Tuesday, March 10, 2009

Week 5 Update

· Campaign Updates

· 6 Reasons why the Jewish Community Should Respond to the Call of Justice and Act on Immigration Reform and Ending Raids

· Mpls Jewish Film Festival Showing of “Welcome the Stranger” trailer by Steve Date, on Postville (flier attached for circulation)

· 7th Annual Immigrant Rights Freedom Seder (flier attached for circulation)

Campaign Updates:

Jewish Community Action is happy to say that Progress by Pesach has been overwhelmingly embraced by the American Jewish community. Supporters range from affiliated to non-affiliated, Renewal to Orthodoxy, institutional to informal, as well as countless supporters from immigrant and immigrant rights communities. Seeing this kind of support for immigrant rights coming out of our community is inspiring to us, and we hope it is to you too.

-1,600 + signatures collected, we still need 8,400 more to reach our goal of 10,000

-21 National and locally based Jewish organizations have signed on and are actively working on and engaging in the campaign- that means tens of thousands of people in our communities are learning about and acting for immigrant rights!

-Locally, JCA members and volunteers are hosting house parties and giving D’vars about immigration issues and Progress by Pesach at their congregations – if you want to join in, just let us know.

Sign the petition and letters at www.progressbypesach.blogspot.com – look for local and national versions in right hand column.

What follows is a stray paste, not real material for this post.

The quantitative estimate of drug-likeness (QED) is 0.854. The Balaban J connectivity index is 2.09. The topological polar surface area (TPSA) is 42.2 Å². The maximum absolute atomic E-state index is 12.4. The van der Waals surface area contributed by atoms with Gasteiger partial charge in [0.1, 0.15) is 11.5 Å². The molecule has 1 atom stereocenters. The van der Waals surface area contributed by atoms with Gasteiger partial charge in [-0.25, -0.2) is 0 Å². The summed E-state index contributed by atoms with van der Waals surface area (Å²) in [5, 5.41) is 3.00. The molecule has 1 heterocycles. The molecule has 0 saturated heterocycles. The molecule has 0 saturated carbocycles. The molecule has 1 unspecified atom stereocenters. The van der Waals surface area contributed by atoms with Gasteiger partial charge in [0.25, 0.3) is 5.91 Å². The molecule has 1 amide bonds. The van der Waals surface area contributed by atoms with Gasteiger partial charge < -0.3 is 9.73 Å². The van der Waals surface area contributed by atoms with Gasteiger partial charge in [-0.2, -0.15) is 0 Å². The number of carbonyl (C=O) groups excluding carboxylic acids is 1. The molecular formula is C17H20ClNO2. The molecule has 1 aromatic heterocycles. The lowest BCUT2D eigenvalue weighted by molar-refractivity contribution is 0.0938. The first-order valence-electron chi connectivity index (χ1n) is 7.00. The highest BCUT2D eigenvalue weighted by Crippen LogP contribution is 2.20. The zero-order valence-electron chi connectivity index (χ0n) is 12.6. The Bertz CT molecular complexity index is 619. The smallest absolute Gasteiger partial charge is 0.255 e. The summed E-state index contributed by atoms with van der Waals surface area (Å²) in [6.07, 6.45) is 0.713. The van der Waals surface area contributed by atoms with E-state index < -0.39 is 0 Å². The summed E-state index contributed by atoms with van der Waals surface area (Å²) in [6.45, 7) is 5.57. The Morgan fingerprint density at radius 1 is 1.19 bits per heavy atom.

Already signed petition? Forward on to your friend and family.

Six Reasons - Among Many Others - Why the Jewish Community Should Respond to the Call for Justice and Act on Immigration Reform Including an End to Raids:

36 Instances in the Torah Instruct Us to Care for the Stranger in Our Land, Recalling Our Time in Egypt:
Leviticus 19:33 commands, "When a stranger (ger) resides with you in your land, you shall not wrong him. The ger who dwells with you should be like one of your citizens."

Jewish Tradition Demands that We Redeem the Captive
Today, a multitude of immigrants and asylum seekers spend their days in U.S. detention centers facing deportation. Detained immigrants are separated from their families and are often kept in deplorable conditions without access to proper medical care.

Jewish Values Command Us to Care for the Poor:
Many undocumented workers are exploited by their employers, who take advantage of their vulnerable situation forcing them to endure unsafe working conditions and low wages.
We are commanded in Deuteronomy Chapter 15: 7 to care for the poor in our land as it is said: “If there be among you a needy man, […] you shall not harden your heart, nor shut your hand from your needy brother”

Our Jewish Journey Obligates Us to Identify with the Immigration Struggle
“[H]istorically, the Jew has been considered an alien; a stranger, an outsider even in host societies where Jewish communities had flourished for thousands of years. Indeed, the traditional founder of Judaism, the Patriarch Abraham, was himself a migrant when he followed the call to leave his kinmen and his birthplace, Ur Khasdim, with its many associations and memories, and to migrate as a stranger and wanderer to Canaan, the Promised Land. From the Jewish perspective, migration has not only served as a safety valve to escape possible destruction; it may also be considered the loom upon which the distinctive and variegated pattern of Jewish history has been woven through the ages.”